FinTech is one of the hottest sectors around at the moment. Worth around $127bn globally (and expected to grow to $309.98 billion at an annual growth rate of 24.8% by 2022), FinTech companies attracted almost £18bn of all global venture capital investment in 2019 (Workthere Global FinTech Report 2019) with landmark cities such as London, New York and San Francisco leading the way.
Activity in this sector has been dominated by a series of deals between payment companies including Goldman Sachs’ acquisition of Final in January 2018. This merger, alongside others, has cemented the unparalleled demand from consumers for whom cash payments have become almost obsolete and smart phones rule in a world of online retail.
Yet, in the midst of all this, there are also changes afoot with regards to the FinTech sector’s relationship with real estate. As a relatively young sector teeming with smaller start-ups all seeking to disrupt and revolutionise, FinTech companies have historically been attracted to flexible offices taking contracts for as long as they need while they grow their platform. As these early-stage companies grow headcount and become more well-established, the expectation is for them to move to larger perhaps more conventional offices on a leased basis to support their growth.
So how does this impact the office landscape with more and more FinTech start-ups either being snapped up by larger rivals or graduating from a small pod of shared desks to whole floors or even their own offices?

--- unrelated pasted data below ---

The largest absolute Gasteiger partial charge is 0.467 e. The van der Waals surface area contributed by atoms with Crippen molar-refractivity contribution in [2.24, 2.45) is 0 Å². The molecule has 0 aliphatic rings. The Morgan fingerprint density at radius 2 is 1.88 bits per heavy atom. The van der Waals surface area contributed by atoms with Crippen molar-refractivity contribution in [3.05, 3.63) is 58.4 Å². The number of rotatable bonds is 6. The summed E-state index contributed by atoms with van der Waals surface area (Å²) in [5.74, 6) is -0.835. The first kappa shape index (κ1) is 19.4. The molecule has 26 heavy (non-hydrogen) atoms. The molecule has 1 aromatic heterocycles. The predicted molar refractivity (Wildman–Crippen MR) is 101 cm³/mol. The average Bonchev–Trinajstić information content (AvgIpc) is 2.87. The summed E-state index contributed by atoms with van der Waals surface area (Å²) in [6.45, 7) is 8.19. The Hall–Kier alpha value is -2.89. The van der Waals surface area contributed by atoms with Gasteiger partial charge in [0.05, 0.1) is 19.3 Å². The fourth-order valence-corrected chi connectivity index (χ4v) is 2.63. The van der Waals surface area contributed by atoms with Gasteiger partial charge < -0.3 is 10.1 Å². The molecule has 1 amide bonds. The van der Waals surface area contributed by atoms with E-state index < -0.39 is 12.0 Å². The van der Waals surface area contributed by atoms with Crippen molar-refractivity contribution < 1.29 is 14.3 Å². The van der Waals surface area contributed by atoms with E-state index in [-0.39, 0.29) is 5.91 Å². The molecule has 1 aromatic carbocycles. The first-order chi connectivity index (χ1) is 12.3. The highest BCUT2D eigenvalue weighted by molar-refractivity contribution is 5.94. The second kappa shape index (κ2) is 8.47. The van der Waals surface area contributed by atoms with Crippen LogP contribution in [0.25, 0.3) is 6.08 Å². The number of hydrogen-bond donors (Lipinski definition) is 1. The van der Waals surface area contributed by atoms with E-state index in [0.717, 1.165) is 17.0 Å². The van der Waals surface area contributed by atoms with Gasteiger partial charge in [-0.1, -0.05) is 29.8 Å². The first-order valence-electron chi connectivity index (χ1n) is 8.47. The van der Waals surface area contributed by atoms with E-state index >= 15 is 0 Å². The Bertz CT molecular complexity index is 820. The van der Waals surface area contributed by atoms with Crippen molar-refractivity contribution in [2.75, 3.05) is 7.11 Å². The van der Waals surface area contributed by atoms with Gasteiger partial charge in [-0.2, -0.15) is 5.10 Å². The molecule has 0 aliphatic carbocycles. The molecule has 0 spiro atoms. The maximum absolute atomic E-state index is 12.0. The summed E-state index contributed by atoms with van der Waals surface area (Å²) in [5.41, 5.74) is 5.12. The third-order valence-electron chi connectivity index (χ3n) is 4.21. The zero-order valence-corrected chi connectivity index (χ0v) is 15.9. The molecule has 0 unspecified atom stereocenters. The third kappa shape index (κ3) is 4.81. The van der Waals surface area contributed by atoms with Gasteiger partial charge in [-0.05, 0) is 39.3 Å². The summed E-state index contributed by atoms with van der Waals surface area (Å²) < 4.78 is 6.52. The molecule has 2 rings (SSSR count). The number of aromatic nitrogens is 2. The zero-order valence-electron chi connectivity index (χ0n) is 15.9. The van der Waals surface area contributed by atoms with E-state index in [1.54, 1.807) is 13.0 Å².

What we are seeing are increasing similarities between two types of office, conventional and flexible, in order to accommodate start-ups at this point in their ‘scale-up’ journey). This ‘grey’ middle ground that has been created, has been filled by a hybrid space that incorporates the ’service’ element of flexible space (such as a variety of amenities, built-in bars, restaurants and child care) and the more traditional office characteristics (fixed lease terms, bespoke design and company branding on each floor) in a bid to attract companies who might be used to the flexi-life but who might want a little longer-term security alongside a space which they can begin to put their own stamp on, somewhere to instil the culture their business wants to create.
Why is it so important to get this right? As the quest for attracting the very best graduate talent heats up, companies are doing all they can to hire people of the highest calibre. Currently 83% of university students view flexible working as important (Workthere Office of the Future Report 2019) and graduate start-ups contributed over £822m to the UK economy in 2018 (Pareto Law). With companies within sectors such as FinTech growing from nascent to established in a relatively short space of time, there has never been a better time for landlords and office providers to create the best space possible for this burgeoning sector.